Kingfisher, owner of home improvement store B&Q, and Screwfix Direct, which supplies tools and material to trade, has seen its profits halved. Pre-tax profits were down more than 60 per cent to £231.8 million for the year, from £647.7m last year. Kingfisher has put the blame firmly on the dismal UK home improvement market with sales in the UK dropping 3.7 per cent to £3.9 billion.

Gerry Murphy, Kingfisher group chief executive, said at the results briefing that the new management team at B&Q launched an action programme in the middle of last year to improve the situation. It includes an improvement in business processes, a more efficient supply chain to improve stock availability and the closure of some of its larger, less productive stores and the downsizing of others. Last year the company invested in a new infrastructure, introduced e-procurement and improved its in-store ordering processes. It also signed up for IBM’s hosted consumer demand management service, which allows it to use the on-demand service to price its goods.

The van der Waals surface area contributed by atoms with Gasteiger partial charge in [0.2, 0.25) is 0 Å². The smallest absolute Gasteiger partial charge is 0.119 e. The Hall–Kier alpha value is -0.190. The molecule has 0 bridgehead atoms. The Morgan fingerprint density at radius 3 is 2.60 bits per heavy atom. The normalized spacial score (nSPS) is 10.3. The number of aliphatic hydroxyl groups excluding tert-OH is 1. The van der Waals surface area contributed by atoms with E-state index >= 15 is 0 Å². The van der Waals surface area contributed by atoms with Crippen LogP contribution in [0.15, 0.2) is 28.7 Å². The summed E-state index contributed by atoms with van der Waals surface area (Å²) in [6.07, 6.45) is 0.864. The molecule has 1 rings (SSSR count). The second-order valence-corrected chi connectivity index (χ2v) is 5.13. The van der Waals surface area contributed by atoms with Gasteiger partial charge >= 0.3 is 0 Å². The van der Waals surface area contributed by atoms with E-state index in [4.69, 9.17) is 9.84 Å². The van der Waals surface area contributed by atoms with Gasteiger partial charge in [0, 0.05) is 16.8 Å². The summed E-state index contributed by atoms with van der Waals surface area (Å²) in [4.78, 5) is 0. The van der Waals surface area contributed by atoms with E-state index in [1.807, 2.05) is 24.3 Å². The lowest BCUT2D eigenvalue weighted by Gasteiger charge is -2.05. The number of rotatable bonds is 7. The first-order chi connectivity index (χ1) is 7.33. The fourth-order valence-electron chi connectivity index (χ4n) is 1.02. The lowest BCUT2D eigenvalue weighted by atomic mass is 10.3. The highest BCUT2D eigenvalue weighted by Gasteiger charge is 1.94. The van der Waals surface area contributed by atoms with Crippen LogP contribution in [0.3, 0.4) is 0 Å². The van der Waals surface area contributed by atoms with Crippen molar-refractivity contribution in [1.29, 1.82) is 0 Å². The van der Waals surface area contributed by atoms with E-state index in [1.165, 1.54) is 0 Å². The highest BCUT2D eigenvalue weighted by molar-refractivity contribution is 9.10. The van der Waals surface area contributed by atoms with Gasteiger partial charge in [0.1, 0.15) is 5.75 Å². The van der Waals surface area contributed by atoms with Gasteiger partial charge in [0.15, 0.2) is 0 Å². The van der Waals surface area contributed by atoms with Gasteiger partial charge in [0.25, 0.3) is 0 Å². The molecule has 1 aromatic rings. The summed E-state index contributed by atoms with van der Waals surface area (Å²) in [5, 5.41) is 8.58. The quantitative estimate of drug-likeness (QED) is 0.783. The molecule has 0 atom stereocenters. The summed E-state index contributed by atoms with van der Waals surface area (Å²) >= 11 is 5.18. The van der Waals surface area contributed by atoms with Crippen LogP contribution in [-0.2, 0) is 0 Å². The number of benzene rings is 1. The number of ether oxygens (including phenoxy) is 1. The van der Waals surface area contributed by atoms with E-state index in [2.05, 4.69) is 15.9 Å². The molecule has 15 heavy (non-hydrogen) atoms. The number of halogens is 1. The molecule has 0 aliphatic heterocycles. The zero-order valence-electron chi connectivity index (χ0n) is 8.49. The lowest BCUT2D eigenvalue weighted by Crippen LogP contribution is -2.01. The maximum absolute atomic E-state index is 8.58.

Kingfisher’s Screwfix Direct business, which includes online operation, has installed a Cisco IP network in its new head offices in Yeovil, Somerset, and its customer call centres. It is also upgrading its contact centre facility, which will be fully integrated with an IP telephony platform. The Extreme Networks data network infrastructure will integrate with existing and new core systems.